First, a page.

BREAKING YOUR MOTORCYCLE IN FROM NEW

When you lay out the money to buy a new cycle, you certainly want it to start its life out right. This means you have to “break it in” correctly. This will prevent problems with your bike later on. Exactly what you need to do in this respect depends on the manufacturer recommendations for your bike, which will be found in your manual. It could be as light as just being advised to do “light riding” for the first hundred miles of life, to more complex and involved break-in protocols that involve driving the bike at specific speeds and engine RPMs for specific amounts of time, and which may change and morph from doing one thing during the first few hundred miles to doing something else for the next thousand.

Whatever your owner’s manual says for this is what you need to do. And you do need to do it. It will save you headaches down the road. You have enough headaches in your life without having one from not following these guidelines.

THE ESSENTIAL OIL CHANGE STEP

You should be well familiar with the concept that changing your oil within the recommended guidelines is the single best thing you can do for any engine on any kind of vehicle. This obviously includes motorcycles.

It’s just as important to change your motorcycle oil on a regular basis because those engines tend to work harder – at higher speeds and RPMs – than cars and truck engines. Your owner’s manual will have the best recommendation for the right oil to use. It will also tell you how often you need to change it. Ignore these recommendations at your peril.

Go too long between changes and your oil won’t protect the metal parts from wear as effectively as it should. Remember that oil contains additives such as acid neutralizers which are used to protect the engine surfaces from build-up of damaging contaminants and combustion products (like soot and acid). So if you go too long between changing your oil, these additives will wear out and stop protecting the engine.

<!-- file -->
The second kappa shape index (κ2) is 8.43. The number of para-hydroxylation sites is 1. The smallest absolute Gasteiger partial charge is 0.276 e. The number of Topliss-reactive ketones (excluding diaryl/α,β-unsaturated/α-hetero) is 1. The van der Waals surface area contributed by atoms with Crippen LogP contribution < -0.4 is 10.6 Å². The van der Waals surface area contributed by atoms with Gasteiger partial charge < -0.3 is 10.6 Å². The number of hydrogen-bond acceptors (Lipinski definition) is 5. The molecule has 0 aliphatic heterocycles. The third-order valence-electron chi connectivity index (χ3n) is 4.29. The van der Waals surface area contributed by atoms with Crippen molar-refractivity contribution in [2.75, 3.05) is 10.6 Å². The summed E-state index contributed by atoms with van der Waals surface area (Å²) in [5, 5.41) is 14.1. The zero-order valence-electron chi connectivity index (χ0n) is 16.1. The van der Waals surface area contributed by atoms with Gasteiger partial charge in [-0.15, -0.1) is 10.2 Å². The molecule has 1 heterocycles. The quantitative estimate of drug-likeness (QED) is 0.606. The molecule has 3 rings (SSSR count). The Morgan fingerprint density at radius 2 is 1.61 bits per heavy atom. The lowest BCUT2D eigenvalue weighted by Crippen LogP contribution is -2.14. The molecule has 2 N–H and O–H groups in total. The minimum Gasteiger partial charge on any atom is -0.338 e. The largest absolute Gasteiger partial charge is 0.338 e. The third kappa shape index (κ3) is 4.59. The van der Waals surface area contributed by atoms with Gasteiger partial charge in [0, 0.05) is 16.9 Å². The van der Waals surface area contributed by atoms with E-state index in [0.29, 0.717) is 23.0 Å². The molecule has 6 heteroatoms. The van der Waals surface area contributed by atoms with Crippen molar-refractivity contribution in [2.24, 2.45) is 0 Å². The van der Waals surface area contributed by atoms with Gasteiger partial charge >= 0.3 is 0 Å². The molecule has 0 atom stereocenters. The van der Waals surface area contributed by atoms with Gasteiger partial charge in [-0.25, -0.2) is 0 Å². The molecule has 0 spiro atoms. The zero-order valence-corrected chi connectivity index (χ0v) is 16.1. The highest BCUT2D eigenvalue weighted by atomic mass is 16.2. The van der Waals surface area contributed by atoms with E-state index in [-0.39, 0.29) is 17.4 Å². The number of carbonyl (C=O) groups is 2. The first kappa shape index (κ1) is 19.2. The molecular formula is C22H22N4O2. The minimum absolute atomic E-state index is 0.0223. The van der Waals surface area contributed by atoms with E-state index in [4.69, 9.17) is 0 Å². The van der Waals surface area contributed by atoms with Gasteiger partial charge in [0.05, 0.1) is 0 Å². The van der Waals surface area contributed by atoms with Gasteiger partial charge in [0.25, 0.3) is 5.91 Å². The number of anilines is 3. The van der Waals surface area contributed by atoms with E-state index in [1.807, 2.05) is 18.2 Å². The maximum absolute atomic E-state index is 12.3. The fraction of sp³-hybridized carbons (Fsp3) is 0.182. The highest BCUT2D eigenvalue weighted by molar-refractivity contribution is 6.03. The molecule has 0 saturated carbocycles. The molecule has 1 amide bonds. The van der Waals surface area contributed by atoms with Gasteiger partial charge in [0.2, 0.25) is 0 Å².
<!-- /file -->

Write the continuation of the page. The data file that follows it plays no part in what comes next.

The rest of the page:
On the flip side, change your oil too often and you’ll be flushing money down the drain. Sure, you could change your oil every 500 miles “just to be safe”, but what would be the point? You’d just be wasting money by being too overly cautious.

AIR FILTER MAINTENANCE

An internal combustion engine requires a constant intake flow of air to provide the oxygen needed to support combustion of the fuel. A clean air filter is important for making sure that the air that goes into your engine doesn’t bring in foreign contaminants and substances that may do harm to your engine. Dust and dirt and particles from the environment can get trapped in the oil film or onto metal surfaces where they act as abrasives and damage the valves, cylinder and internal bearings.

Cleaning or changing the air filter will help prevent this. How often you should do so is dictated by your owner’s manual (there it is again). It’s also always a good idea to increase the frequency with which you change the filter if you ride your motorcycle a lot in dusty environments. Obviously a dusty environment increases the speed at which your filter gets dirty and excessively plugged.

Lastly, a clean air filter will also help your gas mileage. This is a bonus that everyone likes. Now it won’t boost your mileage by 20% or anything like that, but you do typically get a small mileage bonus for being conscientious in your maintenance in this area.

RIDE UNDER PRESSURE